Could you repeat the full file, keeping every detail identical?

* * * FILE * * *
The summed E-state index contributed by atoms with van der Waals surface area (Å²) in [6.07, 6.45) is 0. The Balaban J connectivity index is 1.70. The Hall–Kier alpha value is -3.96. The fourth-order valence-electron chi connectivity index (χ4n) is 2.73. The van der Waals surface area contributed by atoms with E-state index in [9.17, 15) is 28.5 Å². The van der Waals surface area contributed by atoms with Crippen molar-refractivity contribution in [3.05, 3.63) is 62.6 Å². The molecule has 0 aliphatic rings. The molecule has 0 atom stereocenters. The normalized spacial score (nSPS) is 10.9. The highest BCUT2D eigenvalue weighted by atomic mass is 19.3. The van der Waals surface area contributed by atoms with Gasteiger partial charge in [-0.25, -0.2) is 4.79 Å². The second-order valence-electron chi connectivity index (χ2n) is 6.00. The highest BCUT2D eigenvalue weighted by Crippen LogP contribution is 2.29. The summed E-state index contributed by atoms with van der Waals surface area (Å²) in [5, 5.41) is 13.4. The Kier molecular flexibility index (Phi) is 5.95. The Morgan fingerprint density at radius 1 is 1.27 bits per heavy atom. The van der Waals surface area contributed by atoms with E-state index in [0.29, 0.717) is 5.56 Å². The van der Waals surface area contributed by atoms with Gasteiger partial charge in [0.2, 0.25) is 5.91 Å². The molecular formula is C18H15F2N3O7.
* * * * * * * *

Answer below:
The summed E-state index contributed by atoms with van der Waals surface area (Å²) in [6.07, 6.45) is 0. The Balaban J connectivity index is 1.70. The Hall–Kier alpha value is -3.96. The fourth-order valence-electron chi connectivity index (χ4n) is 2.73. The van der Waals surface area contributed by atoms with E-state index in [9.17, 15) is 28.5 Å². The van der Waals surface area contributed by atoms with Crippen molar-refractivity contribution in [3.05, 3.63) is 62.6 Å². The molecule has 0 aliphatic rings. The molecule has 0 atom stereocenters. The normalized spacial score (nSPS) is 10.9. The highest BCUT2D eigenvalue weighted by atomic mass is 19.3. The van der Waals surface area contributed by atoms with Gasteiger partial charge in [-0.25, -0.2) is 4.79 Å². The second-order valence-electron chi connectivity index (χ2n) is 6.00. The highest BCUT2D eigenvalue weighted by Crippen LogP contribution is 2.29. The summed E-state index contributed by atoms with van der Waals surface area (Å²) in [5, 5.41) is 13.4. The Kier molecular flexibility index (Phi) is 5.95. The Morgan fingerprint density at radius 1 is 1.27 bits per heavy atom. The van der Waals surface area contributed by atoms with E-state index in [0.29, 0.717) is 5.56 Å². The van der Waals surface area contributed by atoms with Gasteiger partial charge in [0.2, 0.25) is 5.91 Å². The molecular formula is C18H15F2N3O7.